Armed authorities set up camp Monday near a waterfall on the outskirts of Sihanoukville popular among tourists, ahead of Tuesday’s deadline for a community living on state land there to vacate the area, officials said.
Accompanied by Preah Sihanouk deputy provincial governor Srun Sroan, dozens of police, military police, soldiers and Forestry Administration officials descended on the area above the Kbal Chhay waterfall, where authorities say about 40 crude shacks have recently been built alongside 99 others already standing there—all of which are illegal.
“The provincial level sent a force of more than 30 men…to prevent those people from illegally building homes on that land,” Mr. Sroan said.
While he declined to elaborate on what action the mixed force might take against the residents, he referred a reporter to a November 3 announcement from Sihanoukville governor Chin Sarin that gives families who moved to the area after June 25 one week to leave.
“That week started on November 4—you can count seven days,” Mr. Sroan said.
The deputy governor said that authorities had drawn the line at June 25 to distinguish “old people” from “new people,” saying the new residents were believed to be middlemen looking to secure the valuable land for others.
The government has promised to relocate the “old people” to land in Stung Hav district, Mr. Sroan said.
“The new people are not really poor people. They have been sent to occupy that land for rich people so they can sell it later,” he said.
On November 1, members of the community at Kbal Chhay burned tires in the middle of National Road 4 to protest the destruction of eight houses by police and military police earlier that day. Authorities called off the operation after residents’ increasing anger caused them to fear for their safety.
The Kbal Chhay waterfall is one of only two sources of fresh water that supply the coastal town of Sihanoukville, parts of which went five days without water in April last year when the second source, Prek Tup Lake, dried up.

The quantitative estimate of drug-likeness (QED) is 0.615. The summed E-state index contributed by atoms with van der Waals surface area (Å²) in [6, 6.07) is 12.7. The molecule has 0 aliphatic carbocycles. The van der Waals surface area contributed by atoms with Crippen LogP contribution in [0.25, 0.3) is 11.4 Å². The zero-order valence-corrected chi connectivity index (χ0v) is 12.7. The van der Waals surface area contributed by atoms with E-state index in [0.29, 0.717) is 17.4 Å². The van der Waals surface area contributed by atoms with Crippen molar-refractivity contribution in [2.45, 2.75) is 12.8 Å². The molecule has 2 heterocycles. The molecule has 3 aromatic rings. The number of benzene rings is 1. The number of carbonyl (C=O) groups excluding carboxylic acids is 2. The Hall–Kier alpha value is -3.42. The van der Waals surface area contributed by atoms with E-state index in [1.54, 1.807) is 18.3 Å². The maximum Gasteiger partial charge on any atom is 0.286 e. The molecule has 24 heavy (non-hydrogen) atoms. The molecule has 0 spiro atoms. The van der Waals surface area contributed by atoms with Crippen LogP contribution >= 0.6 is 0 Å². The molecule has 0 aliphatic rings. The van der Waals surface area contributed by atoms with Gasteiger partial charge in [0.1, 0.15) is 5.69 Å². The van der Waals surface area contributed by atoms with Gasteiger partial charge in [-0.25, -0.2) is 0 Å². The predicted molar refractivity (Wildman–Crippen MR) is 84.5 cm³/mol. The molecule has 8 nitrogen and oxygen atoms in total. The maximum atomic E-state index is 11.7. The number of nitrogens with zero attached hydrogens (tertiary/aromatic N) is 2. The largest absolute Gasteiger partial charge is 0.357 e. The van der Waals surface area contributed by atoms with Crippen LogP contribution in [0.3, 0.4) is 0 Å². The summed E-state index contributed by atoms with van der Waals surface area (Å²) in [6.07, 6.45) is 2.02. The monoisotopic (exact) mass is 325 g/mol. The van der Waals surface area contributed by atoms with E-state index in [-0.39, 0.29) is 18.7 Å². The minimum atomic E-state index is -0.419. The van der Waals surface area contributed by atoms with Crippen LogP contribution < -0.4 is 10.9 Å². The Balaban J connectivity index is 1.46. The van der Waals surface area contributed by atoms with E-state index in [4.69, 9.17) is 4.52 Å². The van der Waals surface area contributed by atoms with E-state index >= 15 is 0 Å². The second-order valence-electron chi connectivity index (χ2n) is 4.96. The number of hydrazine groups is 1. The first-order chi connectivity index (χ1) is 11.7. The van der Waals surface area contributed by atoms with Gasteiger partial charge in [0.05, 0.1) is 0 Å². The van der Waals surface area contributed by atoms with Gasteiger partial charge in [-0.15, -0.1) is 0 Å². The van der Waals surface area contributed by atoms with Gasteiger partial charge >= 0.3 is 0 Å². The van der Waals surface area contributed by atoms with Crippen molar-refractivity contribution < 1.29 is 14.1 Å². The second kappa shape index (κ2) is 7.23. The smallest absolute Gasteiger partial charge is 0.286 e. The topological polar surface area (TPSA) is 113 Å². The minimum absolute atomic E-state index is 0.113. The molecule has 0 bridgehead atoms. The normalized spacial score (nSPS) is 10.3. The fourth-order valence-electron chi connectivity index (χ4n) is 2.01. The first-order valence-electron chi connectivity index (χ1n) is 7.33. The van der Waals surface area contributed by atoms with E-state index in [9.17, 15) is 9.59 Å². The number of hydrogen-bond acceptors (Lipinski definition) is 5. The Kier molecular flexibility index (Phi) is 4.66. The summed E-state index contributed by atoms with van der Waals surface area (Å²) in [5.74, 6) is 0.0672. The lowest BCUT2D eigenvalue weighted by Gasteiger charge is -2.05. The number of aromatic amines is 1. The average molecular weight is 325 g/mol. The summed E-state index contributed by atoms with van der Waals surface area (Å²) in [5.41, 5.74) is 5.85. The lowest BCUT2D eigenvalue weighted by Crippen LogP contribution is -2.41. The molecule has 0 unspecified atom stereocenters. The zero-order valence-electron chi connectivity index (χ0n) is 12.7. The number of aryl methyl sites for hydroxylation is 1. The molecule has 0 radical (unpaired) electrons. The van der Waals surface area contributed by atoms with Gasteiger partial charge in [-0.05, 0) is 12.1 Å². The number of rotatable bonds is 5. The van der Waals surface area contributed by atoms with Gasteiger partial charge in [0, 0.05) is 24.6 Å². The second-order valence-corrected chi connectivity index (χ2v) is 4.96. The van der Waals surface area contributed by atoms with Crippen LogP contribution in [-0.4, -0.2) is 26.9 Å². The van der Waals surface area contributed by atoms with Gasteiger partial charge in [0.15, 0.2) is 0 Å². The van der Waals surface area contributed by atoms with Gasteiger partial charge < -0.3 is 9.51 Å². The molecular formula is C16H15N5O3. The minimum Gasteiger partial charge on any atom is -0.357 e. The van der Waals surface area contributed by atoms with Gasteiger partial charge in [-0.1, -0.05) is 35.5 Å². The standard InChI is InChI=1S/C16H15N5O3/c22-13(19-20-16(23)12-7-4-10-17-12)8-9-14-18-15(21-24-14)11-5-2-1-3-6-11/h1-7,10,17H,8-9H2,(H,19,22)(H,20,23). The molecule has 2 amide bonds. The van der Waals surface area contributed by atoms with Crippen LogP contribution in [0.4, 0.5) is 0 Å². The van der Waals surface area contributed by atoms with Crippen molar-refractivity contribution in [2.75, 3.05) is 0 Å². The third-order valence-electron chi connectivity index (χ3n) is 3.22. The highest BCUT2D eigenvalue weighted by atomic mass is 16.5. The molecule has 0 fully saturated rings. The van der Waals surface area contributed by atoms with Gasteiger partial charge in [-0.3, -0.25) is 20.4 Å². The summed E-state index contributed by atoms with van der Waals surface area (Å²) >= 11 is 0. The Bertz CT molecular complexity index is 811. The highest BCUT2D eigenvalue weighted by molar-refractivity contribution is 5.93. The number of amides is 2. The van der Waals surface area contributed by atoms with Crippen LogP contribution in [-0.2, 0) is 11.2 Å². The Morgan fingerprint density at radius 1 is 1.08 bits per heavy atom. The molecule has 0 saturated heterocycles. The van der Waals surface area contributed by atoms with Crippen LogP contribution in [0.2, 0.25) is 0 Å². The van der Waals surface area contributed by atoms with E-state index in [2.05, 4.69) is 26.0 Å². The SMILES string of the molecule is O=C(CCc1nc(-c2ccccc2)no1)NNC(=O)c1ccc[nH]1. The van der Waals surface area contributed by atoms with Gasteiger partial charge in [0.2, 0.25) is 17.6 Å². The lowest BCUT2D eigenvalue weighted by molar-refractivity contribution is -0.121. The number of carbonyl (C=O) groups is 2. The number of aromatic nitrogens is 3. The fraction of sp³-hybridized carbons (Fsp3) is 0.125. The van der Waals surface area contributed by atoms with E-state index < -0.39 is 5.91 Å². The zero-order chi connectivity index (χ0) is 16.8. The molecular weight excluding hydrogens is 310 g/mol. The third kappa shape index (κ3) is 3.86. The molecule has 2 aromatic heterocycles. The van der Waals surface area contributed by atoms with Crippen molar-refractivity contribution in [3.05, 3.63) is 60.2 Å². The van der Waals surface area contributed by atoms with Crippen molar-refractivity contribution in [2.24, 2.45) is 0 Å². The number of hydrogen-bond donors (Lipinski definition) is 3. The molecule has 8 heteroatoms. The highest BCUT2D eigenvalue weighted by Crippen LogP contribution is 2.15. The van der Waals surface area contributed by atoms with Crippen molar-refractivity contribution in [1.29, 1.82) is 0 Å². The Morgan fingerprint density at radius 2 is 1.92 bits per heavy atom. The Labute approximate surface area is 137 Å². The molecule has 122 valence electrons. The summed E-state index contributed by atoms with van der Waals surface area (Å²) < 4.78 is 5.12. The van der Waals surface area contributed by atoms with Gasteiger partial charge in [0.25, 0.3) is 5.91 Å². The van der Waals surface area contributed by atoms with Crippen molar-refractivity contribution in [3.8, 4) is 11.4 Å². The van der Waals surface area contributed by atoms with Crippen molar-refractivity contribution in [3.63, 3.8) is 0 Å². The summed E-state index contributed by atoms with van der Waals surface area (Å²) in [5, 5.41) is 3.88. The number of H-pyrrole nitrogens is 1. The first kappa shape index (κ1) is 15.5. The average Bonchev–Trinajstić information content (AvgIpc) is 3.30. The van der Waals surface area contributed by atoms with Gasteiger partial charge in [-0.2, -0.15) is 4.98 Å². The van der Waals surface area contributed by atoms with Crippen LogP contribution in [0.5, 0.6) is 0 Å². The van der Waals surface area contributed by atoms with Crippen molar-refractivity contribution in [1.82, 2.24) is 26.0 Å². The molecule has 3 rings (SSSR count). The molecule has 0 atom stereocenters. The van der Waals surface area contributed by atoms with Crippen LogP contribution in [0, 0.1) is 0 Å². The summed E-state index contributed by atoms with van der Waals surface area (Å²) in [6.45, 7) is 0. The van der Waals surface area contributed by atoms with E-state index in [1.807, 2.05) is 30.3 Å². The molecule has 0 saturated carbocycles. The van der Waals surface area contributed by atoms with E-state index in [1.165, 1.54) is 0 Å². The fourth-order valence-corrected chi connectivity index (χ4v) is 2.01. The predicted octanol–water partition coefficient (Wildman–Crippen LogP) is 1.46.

Chhit Sophat, chief of Muoy commune, said that two new shacks were erected as recently as Sunday and that the growing community was posing a risk to the town’s water supply.
Mr. Sophat said a 1997 sub-decree protected the waterfall and a 6,000-hectare surrounding area, where the government grows acacia trees.
“We must prevent those people from illegally constructing their cottages and illegally clearing the forest because that area is vital to the fresh water supply of Sihanoukville,” he said.
Cheap Sotheary, provincial coordinator for rights group Adhoc, said the arrival of armed authorities Monday was the strongest signal yet that the evictions would go ahead.
“This is the first time that the authorities sent soldiers to stop the activity of the people in Kbal Chhay,” she said, estimating that the force numbered about 60. “I watched them set up their tents to stand watch there.”
But while Ms. Sotheary said she entreated authorities to refrain from using violence, she conceded that the villagers have no legal claim to the land.
“According to the law, we cannot help them because they went there to live illegally…with no documents,” she said.
Lun Sotin, 32, one of the so-called “old people,” said he had lived at Kbal Chhay since 2010, when he bought the land there from a soldier. He said many of the residents had also bought land from soldiers at around the same time, and that some of those buyers had then sold their land on.
“I bought the land from a soldier for $500 but I do not have a certificate because it was a verbal contract,” Mr. Sotin said.
“We knew it was illegal [to live there], but we are poor, so we took a risk to go there,” he added.
“If the authorities move us violently, we will also use violence against the authorities.”
Correction: A previous version of this story incorrectly stated that the November 3 announcement came from provincial governor Chhit Sokhon.